Local architect harmonizes style with island
Architect William Burgin has a popular face about town - the face of his building designs, that is. With an award-winning style recognized locally, statewide, and nationally, Burgin designs are sought after for municipal, commercial, and residential projects.
An architect for a town does not just design a building, but establishes a whole look and ambiance for a town. Burgin has earned himself the unofficial title here as the architect of record through his conceptions that consider the island's character and enhance its rural style.
Last year, Burgin's design for the new town hall won praise from residents and town officials. The blueprint combines preservation and renovations of the original 1883 building. He admits to have "aggressively pursued the town hall," expressing his care about history and aesthetics in his professional art. Since the town approved $3 million in bond money for the project last June, Burgin has been working closely with Pezzuco Construction of Providence to stay on budget. "The $3 million is tight, but we are giving extremely good value to the town," he notes.
Adding to the enhancement of the town hall, Burgin has also designed a face-lift for the Jamestown Historical Museum across the street, incorporating a handicapped accessible ramp in front of the old one-room schoolhouse.
Burgin's molding of the local architectural character goes back to the '70s, when he completed school. Burgin came to New England from Colorado in 1967 as an undergraduate at Franconia College, in New Hampshire. There he helped in the design and construction of various buildings, including a new dormitory for the college. He continued his apprenticeship with other construction projects in the Franconia area until he transferred to the Rhode Island School of Design in 1969. Burgin completed numerous construction projects in the Rhode Island and New Hampshire areas while working on a degree in architecture.
When he graduated from RISD in Providence, no work could be found locally in building design. He went to Oregon, but the economy lagged there as well. "The architects were playing cards in their offices," Burgin remembers.
He returned to Rhode Island, partnered up with architect James Estes in Providence, and worked on establishing a clientele. "Architects don't acquire a good network until they reach their fifties," he says, chuckling.
While the construction industry was still slow in the early '70s, he and his wife came to Jamestown and bought the old Schoolhouse Café on Narragansett Avenue for $2,000. The building was originally a general store owned by Isaac Carr in 1829, and housed overflow classes for a short time from the old schoolhouse up the street in the early part of the 20th century.
Every day in the summer weather, they worked on renovations to the historic structure, with Burgin shirtless in shorts and his wife in a bikini most of the time. They restored it to look like the old general store, and added a stairway in the rear. "It's interesting to find how many people you can meet when you're working outside every day in a high exposure area," he says.
The Burgins finished their rebuilding in 1979, and built up a network of business contacts as well. The list of his local designs includes the storefront row across from the East Ferry waterfront, the building that now houses Jamestown Wine and Spirits, and a number of single-family houses that continues to grow. In line with his success story, Burgin adds a word of advice for young architects: "Build a building that has high exposure."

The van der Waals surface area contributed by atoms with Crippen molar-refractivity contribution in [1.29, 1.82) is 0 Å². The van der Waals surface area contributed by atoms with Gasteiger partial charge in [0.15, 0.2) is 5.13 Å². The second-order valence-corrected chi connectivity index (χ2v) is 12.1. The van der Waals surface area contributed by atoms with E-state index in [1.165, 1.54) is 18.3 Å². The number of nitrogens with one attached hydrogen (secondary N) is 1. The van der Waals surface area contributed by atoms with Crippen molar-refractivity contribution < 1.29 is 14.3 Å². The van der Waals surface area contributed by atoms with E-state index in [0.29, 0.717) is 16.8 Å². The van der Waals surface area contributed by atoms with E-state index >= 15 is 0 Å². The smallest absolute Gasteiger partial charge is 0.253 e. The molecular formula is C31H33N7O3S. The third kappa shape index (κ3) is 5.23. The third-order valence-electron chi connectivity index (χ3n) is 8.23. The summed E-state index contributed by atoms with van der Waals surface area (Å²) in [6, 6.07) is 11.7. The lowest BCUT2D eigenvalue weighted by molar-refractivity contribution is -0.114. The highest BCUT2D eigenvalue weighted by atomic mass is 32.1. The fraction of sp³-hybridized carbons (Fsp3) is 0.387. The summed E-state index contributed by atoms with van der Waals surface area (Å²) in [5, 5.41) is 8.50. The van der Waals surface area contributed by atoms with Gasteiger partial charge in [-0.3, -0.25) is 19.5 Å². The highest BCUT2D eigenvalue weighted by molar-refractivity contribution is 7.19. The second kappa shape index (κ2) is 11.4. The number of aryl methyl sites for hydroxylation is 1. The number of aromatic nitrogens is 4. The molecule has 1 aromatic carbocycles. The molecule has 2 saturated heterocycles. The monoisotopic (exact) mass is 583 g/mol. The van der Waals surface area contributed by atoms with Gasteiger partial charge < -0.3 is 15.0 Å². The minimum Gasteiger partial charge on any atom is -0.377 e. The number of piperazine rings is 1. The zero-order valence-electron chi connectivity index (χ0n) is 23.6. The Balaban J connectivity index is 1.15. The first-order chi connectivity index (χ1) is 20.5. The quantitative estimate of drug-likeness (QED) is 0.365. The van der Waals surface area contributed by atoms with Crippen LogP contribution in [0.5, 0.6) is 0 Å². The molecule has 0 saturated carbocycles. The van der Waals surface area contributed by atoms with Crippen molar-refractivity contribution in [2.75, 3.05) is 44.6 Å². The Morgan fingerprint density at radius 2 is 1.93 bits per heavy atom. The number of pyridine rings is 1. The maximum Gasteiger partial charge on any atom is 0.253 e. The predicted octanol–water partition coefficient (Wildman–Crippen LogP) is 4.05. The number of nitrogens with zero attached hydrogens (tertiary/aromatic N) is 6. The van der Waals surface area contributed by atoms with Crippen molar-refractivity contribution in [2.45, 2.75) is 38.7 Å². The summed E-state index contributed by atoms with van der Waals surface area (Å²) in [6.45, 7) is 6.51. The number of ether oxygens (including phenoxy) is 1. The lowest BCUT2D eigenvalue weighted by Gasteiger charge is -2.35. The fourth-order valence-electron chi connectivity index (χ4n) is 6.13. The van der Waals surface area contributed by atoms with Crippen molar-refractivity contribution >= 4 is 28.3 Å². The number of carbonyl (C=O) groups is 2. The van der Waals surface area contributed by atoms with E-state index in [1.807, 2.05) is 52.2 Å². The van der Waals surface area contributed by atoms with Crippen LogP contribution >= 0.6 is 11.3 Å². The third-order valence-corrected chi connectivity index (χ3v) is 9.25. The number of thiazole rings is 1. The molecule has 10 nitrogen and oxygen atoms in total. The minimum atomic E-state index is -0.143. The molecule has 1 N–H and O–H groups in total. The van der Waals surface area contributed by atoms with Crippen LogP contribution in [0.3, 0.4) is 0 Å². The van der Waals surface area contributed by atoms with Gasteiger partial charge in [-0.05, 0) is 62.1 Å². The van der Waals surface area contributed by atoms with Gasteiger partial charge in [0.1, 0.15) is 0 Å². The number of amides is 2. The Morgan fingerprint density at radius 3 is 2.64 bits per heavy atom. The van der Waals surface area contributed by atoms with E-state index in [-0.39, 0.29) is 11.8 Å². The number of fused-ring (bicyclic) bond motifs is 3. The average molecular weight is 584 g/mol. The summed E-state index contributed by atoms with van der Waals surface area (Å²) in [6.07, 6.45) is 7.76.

Burgin went on to acquire the contract for the Jamestown Police Station, which was completed in 1991 and recognized nationally with the American Institute of Architects Architecture for Justice Award. Burgin knew the only way to come up with a successful design for the police station was through extensive research.
He found a criminal justice consultant from Colorado who knew about police station planning. The consultant joined the project team made up of then Police Chief James Pemantell, Officer Clarke Westall and Town Administrator Robert Sutton.
"We presented our plan, and during the interview process. We got the job," Burgin recalls.
His more recent award-winning design projects include two beach facilities, the new Roger Wheeler Beach Pavilion in Narragansett, and renovations to the Easton's Beach building in Middletown. Burgin's company recently completed the new pavilion at Misquamicut State Beach in Westerly.
With his inclusion of state-ofthe art recycled materials, universal access, composting toilets, and life-saving facilities at the beach pavilions, his company has become "inundated with waterfront projects."
Burgin has received recognition for design excellence from local and national professional organizations including the American Institution of Architects, the National Association of Home Builders, and the National Association of General Contractors.
The National Trust for Historic Preservation also presented an award to his firm for his use of fiber-reinforced panels, cast in stone, and natural materials in the restoration of the facade on the old Providence Journal building in Providence
The well-established architect attributes much of his love for design and landscape to his experience in the mines out West. "My grandparents were mining engineers, and I used to work in mines in Utah," he remembers.
Burgin is a registered architect in multiple states, and serves on the board of directors for the Jamestown Historical Society. He is now partnered with Robert Lambert, and architect who has worked with him for 13 years. "Rob adds new energy to the company," he says.
More information about Burgin and his partner Robert Lambert can be found online at www. burginlambert.com.